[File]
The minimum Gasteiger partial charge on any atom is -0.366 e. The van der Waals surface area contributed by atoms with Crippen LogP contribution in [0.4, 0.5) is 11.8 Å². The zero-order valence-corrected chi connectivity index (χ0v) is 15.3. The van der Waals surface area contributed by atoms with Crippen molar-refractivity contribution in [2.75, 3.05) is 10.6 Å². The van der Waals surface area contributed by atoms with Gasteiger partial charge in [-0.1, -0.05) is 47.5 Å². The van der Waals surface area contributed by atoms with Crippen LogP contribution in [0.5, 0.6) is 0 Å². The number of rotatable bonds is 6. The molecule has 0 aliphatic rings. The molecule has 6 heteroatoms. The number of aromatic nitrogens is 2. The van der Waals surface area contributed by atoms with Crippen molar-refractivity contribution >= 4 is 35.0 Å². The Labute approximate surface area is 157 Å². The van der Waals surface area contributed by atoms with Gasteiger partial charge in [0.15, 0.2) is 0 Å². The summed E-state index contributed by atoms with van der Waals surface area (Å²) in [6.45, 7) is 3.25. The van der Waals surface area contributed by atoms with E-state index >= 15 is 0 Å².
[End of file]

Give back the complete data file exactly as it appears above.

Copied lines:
The minimum Gasteiger partial charge on any atom is -0.366 e. The van der Waals surface area contributed by atoms with Crippen LogP contribution in [0.4, 0.5) is 11.8 Å². The zero-order valence-corrected chi connectivity index (χ0v) is 15.3. The van der Waals surface area contributed by atoms with Crippen molar-refractivity contribution in [2.75, 3.05) is 10.6 Å². The van der Waals surface area contributed by atoms with Gasteiger partial charge in [-0.1, -0.05) is 47.5 Å². The van der Waals surface area contributed by atoms with Crippen LogP contribution in [0.5, 0.6) is 0 Å². The number of rotatable bonds is 6. The molecule has 0 aliphatic rings. The molecule has 6 heteroatoms. The number of aromatic nitrogens is 2. The van der Waals surface area contributed by atoms with Crippen molar-refractivity contribution >= 4 is 35.0 Å². The Labute approximate surface area is 157 Å². The van der Waals surface area contributed by atoms with Gasteiger partial charge in [0.15, 0.2) is 0 Å². The summed E-state index contributed by atoms with van der Waals surface area (Å²) in [6.45, 7) is 3.25. The van der Waals surface area contributed by atoms with E-state index >= 15 is 0 Å².